In spite of its standard concoction of arty inactivity and lizard-brain butchery, “Annihilation” makes an effort to stand out from the sci-fi genre. Alex Garland’s sophomore directing endeavor never presents itself as anything less than a swing for the fences, an even more lavishly abstract and slippery work than his previous artificial-intelligence-Frankenstein chamber piece “Ex Machina.”
It’s as actively idiosyncratic a piece of genre filmmaking as could possibly sneak through a studio, but a stuffy attitude prevents it from fully embracing its air of mystery.
The story begins with a biologist named Lena (Natalie Portman) mourning the presumed death of her military husband Kane (Oscar Isaac) when he inexplicably stumbles back into their home a year after his departure. Soon after, the two are intercepted by military forces and transferred to Area X, a swampland research station studying an expanding force field that could cause global extinction. Lena eventually heads inside “the Shimmer” along with four women posted at the base in search of answers.
Though “Annihilation” gets caught up putting these pieces in place, its talky personality is mercifully toned down once the expedition is under way. The typically antiseptic presentation of Area X is instantly forgotten as Garland unleashes the intoxicating death dream he’s been teasing. The unnaturally diversified flora and occasional leviathan fauna are presented with a matter-of-factness that bluntly states their indescribable appearances without lingering on their intricate details.
This consistent clarity of the Shimmer’s ecosystem is the film’s prime force of discombobulation; each impossible image is seen with such impartial lucidity that a paradoxical luridness begins to envelope the experience.
What’s more accidentally disorienting is the useless flashback structure that Garland employs to look back on the final days of Lena and Kane’s marriage. Portman and Isaac’s brief scenes together mostly read as phony, all pitched in a forebodingly idealistic tone so as to lend Portman’s performance some semblance of interiority when contrasted against her confused grief.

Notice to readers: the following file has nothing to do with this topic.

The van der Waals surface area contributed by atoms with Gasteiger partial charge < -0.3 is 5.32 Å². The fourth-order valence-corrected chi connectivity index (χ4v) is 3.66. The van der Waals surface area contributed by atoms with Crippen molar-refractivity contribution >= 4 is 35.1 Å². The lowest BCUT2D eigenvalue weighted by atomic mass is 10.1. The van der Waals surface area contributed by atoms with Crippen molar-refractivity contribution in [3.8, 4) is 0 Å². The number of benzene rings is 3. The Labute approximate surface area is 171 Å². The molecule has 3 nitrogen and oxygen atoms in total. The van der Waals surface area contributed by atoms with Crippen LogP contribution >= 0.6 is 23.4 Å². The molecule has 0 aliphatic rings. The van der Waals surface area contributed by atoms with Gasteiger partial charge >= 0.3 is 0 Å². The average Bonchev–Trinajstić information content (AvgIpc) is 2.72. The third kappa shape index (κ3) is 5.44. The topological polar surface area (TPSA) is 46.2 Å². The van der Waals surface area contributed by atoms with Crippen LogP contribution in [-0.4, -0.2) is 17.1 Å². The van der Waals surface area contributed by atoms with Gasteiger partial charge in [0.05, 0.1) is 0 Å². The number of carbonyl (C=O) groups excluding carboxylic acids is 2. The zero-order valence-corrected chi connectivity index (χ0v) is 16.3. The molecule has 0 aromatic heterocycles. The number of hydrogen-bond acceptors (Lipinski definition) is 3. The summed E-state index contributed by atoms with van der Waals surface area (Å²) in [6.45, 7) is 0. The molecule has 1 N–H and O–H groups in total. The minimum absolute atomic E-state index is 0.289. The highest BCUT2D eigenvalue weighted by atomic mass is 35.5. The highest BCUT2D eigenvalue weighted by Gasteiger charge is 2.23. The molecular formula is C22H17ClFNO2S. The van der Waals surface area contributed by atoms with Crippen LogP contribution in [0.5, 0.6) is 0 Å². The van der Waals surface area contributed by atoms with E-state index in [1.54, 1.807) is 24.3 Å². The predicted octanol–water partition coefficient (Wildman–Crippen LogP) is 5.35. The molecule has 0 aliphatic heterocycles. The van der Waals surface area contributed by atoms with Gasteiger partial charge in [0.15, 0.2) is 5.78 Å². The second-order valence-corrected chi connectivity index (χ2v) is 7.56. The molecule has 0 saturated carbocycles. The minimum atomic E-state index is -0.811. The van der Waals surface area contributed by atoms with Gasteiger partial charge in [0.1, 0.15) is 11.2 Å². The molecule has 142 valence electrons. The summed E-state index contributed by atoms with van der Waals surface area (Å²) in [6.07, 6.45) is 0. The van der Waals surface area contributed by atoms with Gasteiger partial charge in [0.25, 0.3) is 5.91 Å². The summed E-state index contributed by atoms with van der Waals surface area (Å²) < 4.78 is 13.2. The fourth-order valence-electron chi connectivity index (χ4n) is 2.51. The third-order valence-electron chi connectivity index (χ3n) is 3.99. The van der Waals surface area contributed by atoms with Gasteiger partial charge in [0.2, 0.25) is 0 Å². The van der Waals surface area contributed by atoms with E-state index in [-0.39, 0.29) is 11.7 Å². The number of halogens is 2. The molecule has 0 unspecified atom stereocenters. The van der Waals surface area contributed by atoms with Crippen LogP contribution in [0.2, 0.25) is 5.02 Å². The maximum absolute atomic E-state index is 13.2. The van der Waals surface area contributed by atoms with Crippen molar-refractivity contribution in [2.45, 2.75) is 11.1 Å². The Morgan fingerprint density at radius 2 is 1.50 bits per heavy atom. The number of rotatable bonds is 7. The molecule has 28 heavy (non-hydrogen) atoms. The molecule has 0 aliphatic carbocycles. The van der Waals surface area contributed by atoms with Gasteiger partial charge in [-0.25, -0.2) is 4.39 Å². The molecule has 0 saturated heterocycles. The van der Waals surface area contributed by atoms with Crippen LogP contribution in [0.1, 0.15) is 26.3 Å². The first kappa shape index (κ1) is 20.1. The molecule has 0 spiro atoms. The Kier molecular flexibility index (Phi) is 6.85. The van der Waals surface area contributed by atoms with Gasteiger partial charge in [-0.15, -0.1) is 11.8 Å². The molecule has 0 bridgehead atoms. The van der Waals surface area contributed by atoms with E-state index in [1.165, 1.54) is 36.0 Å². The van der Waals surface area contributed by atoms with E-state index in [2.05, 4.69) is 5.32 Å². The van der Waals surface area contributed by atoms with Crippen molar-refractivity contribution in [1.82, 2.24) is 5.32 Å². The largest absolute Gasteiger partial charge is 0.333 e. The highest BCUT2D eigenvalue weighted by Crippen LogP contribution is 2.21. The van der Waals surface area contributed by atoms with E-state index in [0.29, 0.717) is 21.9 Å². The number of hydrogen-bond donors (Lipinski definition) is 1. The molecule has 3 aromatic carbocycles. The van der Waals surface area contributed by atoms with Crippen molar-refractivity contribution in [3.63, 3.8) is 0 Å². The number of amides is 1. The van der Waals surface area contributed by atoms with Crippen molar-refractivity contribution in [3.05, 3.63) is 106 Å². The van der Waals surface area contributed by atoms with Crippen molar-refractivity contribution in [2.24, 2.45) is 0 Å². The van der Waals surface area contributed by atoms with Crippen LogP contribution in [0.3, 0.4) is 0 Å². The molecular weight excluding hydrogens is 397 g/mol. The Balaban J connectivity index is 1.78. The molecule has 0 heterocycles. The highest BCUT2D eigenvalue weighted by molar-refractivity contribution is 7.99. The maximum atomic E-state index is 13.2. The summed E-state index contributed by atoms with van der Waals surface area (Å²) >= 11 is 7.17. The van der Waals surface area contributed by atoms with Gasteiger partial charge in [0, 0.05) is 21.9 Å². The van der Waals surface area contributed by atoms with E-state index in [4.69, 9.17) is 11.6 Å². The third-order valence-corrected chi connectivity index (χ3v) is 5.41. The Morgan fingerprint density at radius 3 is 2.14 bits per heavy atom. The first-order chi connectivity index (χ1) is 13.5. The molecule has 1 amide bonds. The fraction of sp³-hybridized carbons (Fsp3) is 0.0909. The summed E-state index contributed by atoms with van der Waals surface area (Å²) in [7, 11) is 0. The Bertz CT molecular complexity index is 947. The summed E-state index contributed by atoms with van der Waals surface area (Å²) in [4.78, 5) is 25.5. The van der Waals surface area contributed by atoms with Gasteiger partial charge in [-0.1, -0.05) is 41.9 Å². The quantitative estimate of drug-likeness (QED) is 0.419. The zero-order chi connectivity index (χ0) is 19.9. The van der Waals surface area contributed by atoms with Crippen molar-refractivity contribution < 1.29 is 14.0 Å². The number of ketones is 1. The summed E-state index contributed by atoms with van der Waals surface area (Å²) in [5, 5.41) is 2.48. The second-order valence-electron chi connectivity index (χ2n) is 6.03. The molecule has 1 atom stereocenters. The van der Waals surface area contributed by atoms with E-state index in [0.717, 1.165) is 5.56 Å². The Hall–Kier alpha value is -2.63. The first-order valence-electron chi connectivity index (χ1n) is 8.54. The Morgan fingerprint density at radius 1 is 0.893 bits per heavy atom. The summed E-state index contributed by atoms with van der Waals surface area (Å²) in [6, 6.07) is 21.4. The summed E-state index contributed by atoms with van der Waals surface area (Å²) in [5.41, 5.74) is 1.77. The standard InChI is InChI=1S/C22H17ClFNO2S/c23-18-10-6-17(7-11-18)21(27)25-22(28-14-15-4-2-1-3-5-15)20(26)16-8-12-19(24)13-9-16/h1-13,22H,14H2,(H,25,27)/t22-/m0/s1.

Adding to the sense of organizational arbitrariness is the fact that these are flashbacks within flashbacks; the film is framed by Lena’s post-expedition interrogation back at Area X. While this opens up the possibility of exploring her emotional subjectivity or the hallucinogenic properties of the Shimmer, the film remains stubbornly literal in its realization of its events, too distant to ever inhabit its protagonist’s collapsing headspace.
Yet Garland continues to pull out visual ideas from his sleeve, soaking in the monotonous dread he’s brewed up to pass the time between the occasional inspiration. What he ends up with is essentially a self-conscious version of “Predator,” the primary concern of which is convincing the audience to take it seriously.
The basic pleasures of, say, witnessing professional competence or camaraderie in the field, are smothered in favor of re-emphasizing just how doomed these characters are. The film is too insecure about its fantastical elements to function as a credible drama, so instead it adamantly demonstrates its headiness before resorting to rote thriller impulses, hoping to find some sort of ambiguity in the kinetic whiplash to pass off as a theme. It poses itself as survivalist, but every beat feels prewritten, and the stakes of the situation are an emotional wasteland.
The gonzo finale that Garland eventually arrives at almost makes up for these shortcomings, relenting to an inventiveness in imagery that stands apart from the pesky narrative. It’s impressively indescribable stuff, offering an inarguable explanation as to why Paramount gave up on selling this movie overseas.
But the compulsion to intellectualize everything follows “Annihilation” to its end, undercutting the intense oddity with a desperate and deflating epilogue. There isn’t anything wrong with having a lot on the mind, but the film’s creative energy is just poorly distributed. Garland takes it upon himself to lend science fiction an unnecessary air of respectability.
The film fashions a simple enough conceit to bounce ideas around in, but it’s too busy selling us on the setup to ever go for broke until the film’s final moments. Certain elements, such as the ubiquitous, ambiguous language and relentlessly droning sound design, are banality masquerading as style, keeping this relatively entrancing yarn from ever becoming genuinely investing.
“Annihilation” is currently playing at Shattuck Cinemas.
Jackson Murphy covers film. Contact him at [email protected].